La la la,la,la (Red One)
La la la la la . . .
Gritaremos con más fuerza una vez más,
Vamos a ponerle ganas.
Pon tu alma, pon tus sueños a volar,
Ganaremos la batalla.
Sobre el campo y el terreno está el colour
Que nosotros defendemos.
Por la ‘Roja’ moriré, soy español.
Con orgullo lucharemos.
Soñaremos por tí, lucharemos hasta el fin
Y te haremos sentir que la ‘Roja’ juega y canta.
España ey ey!
Cantamos gol gol!
España ey ey!
La roja baila
The Spanish words my sister knows can be divided into two categories: the names of small animals, and words related to soccer. The first category has come about largely because she periodically asks me how you say bunny (conejito), or little bear (osito), or turtle (tortuga). Later, she will call a member of our family her tortugita preciosa (precious little turtle). The second category is down to how often we watch soccer games with Spanish commentary. Even with the most basic understanding of soccer or Spanish, it’s hard not to pick up the words they say over and over: pelota (ball), el campo (the field), peligroso (dangerous), and of course, gol (goal).
My Spanish is better than hers, but we both miss most of the commentary. It’s an occupational hazard of following the Spanish soccer league, La Liga — most people who watch it are native Spanish speakers, so there’s not much call for English language commentary unless it’s one of the more famous teams. Of course, we don’t follow one of the more famous teams, like Real Madrid or Barcelona FC. We follow the lesser-known and less successful Atletico Madrid, because — well, to be honest, it’s a rather complicated and winding story that’s not of much interest to people who don’t follow soccer, so I’ll spare you the details.
The point is, though, that we watch a lot of soccer. We talk a lot about soccer, too. I commiserated with her when her favourite player retired young because his arthritis had gotten the best of him. We rant about the misuse of statistics in the game. We have long and serious conversations about the poor choices the Spanish national team’s managers have been making this year. Well, mostly, she’s annoyed that Fernando Torres wasn’t called up for Euro 2016, and I don’t see why Cesc Fabregas has been dropped for the World Cup qualifiers. When I was helping her pack up her belongings last week, we put some serious thought into which team jerseys she would take with her to England. She settled on her old No. 5 Liverpool FC jersey (Daniel Agger) and her No. 9 Spain jersey (Fernando Torres). I am keeping the rest in trust for her until she can ship the rest of her belongings across the Atlantic.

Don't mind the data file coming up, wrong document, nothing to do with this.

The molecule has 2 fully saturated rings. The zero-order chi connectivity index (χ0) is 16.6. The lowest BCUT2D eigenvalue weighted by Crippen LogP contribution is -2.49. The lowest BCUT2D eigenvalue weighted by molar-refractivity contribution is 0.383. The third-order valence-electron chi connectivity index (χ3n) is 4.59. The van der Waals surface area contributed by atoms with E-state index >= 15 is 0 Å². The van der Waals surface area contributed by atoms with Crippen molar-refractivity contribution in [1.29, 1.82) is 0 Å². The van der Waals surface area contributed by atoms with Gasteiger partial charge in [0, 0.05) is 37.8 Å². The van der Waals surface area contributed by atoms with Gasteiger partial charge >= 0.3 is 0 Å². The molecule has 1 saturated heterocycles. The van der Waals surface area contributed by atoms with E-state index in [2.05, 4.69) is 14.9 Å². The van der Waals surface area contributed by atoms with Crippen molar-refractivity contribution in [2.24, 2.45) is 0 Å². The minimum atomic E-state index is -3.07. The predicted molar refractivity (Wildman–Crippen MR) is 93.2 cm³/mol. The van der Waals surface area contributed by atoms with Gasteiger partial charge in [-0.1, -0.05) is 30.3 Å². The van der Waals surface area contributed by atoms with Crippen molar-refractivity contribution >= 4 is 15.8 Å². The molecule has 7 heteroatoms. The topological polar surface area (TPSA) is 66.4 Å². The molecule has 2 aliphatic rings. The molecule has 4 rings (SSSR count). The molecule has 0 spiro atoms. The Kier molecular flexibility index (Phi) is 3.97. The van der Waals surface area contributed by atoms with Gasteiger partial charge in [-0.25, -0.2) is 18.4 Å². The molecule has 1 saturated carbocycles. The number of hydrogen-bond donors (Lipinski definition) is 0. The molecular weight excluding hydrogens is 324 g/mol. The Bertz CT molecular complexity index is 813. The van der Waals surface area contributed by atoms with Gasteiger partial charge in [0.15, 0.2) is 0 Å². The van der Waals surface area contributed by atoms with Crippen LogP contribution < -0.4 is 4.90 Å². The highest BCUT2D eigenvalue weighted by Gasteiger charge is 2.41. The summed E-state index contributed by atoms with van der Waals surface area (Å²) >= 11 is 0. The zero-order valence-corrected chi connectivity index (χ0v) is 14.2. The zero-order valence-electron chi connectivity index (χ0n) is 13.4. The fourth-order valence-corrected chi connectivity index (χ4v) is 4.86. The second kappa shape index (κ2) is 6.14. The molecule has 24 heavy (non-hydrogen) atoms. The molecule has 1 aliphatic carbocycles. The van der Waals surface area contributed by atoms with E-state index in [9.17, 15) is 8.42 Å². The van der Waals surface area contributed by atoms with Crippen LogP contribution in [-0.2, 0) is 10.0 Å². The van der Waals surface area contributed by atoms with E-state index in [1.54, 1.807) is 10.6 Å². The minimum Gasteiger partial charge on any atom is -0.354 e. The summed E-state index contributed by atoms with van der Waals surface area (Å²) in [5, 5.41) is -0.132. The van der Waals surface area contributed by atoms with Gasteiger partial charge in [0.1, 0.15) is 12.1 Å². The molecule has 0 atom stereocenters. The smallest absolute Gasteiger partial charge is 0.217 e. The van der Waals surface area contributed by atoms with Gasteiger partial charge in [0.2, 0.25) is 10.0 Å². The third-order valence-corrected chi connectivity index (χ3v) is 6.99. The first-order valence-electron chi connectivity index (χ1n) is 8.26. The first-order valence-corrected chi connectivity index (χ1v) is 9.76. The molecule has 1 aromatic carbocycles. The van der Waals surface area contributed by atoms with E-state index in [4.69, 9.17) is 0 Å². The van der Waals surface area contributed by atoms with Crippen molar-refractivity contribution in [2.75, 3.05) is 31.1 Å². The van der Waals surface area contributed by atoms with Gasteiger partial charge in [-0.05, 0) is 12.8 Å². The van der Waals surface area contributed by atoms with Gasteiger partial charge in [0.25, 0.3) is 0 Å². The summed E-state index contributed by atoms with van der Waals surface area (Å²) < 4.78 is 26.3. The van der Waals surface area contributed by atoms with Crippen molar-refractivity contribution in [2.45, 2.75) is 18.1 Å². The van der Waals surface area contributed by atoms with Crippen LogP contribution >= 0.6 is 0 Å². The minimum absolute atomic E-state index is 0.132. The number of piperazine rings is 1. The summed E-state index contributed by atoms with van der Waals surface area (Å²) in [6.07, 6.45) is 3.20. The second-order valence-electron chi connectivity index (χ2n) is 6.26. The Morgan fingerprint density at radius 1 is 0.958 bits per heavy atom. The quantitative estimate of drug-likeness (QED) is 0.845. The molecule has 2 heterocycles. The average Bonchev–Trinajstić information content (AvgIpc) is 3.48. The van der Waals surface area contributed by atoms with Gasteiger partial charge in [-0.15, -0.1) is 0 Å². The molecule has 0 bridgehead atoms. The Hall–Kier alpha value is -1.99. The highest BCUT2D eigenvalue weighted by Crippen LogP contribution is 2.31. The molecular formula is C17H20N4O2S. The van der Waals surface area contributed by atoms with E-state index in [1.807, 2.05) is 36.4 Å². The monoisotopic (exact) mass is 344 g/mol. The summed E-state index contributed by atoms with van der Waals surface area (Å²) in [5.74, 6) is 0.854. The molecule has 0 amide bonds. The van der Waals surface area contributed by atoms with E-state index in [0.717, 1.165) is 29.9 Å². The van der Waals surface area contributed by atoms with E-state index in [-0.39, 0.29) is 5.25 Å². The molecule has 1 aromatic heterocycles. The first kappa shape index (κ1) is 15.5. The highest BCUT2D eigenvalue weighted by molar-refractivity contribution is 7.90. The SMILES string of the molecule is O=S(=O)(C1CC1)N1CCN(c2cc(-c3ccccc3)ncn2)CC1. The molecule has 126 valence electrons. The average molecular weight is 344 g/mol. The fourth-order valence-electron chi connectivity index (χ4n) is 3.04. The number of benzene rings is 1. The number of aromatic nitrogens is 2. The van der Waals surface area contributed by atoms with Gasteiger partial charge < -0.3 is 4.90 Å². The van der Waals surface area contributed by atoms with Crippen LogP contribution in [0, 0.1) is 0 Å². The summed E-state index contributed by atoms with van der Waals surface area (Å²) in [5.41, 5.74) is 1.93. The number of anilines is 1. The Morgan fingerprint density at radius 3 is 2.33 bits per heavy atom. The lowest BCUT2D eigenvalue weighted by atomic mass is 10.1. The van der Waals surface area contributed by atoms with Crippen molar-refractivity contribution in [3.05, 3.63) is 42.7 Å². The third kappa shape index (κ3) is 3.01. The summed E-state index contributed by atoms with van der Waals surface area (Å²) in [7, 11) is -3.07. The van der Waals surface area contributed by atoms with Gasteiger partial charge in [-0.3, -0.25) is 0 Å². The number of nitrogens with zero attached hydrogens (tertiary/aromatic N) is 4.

The last game we watched together was three day before she moved to England to be with her husband. It was the Madrid derby — Atletico versus Real — and for our side, it was a disaster. Our father retreated upstairs as we commandeered our parents’ living room to eat cookies and yell expletives at the television for the better part of two hours. I’m not sure he understands where this fervour has come from.
To be honest, I’m not sure I understand where it’s come from, either. I’ve always been a little wary of sports culture: the huge sums of money invested in it, the sexism of professional sports, the way it distracts us from the world’s problems. The way it creates some of the world’s problems, too, if you look at the debacle that was the 2014 World Cup in Brazil, or the hideous things happening with the 2022 World Cup in Qatar.
And yet. And yet. There I was, yelling at Cristiano Ronaldo for being such a cabron, worrying that Filipe Luis had been kicked in the face yet again, and being secretly grateful that Alvaro Morata and Sergio Ramos were both out with injuries so it didn’t complicate my negative feelings toward Real Madrid.
Morata and Ramos play on the Spanish national team as well as Real Madrid, you see, so in certain contexts I like them. They both made valiant efforts at the 2016 Euros, though Spain was eliminated from the competition quite early. The Spanish national team’s real triumph this year, so far as I’m concerned, was the song next to this column, La Roja Baila. In addition to being one of the best defenders in the world, it turns out that Sergio Ramos is also a gifted singer. This year, the team released a song for Euro 2016. It’s more silly than properly good, and the music video demonstrates that you can be both Spanish and a very talented soccer player, and still have absolutely no sense of rhythm. But the song is upbeat and hopeful, and it’s contributed a lot to my sister’s Spanish vocabulary. Now, she’s learning about struggling (luchar) and dreaming (soñar) and singing (cantar).
It’s a complicated business in one sense, but in another, it’s really not. If you ask any sports fan why they watch, the answer makes a lot of sense. My officemate loves the Blue Jays because he watched them with his dad growing up. One colleague watched the Jays with her grandfather from the age of 12, and another has a love-hate relationship with the Edmonton Oilers because though he can’t stand what they do, that’s his hometown team. My brother-in-law supports Hull City because that’s where he’s from. And I watch Atletico Madrid games, because even though my sister and I once again live on opposite sides of the Atlantic, I know we’ll be watching them at the same time. It’s almost like watching them together.
Ward is a Saskatoon-based freelance writer who spends her days (and most nights) working at a small Catholic college. Her less eloquent thoughts can be found at www.twitter.com/newsetofstrings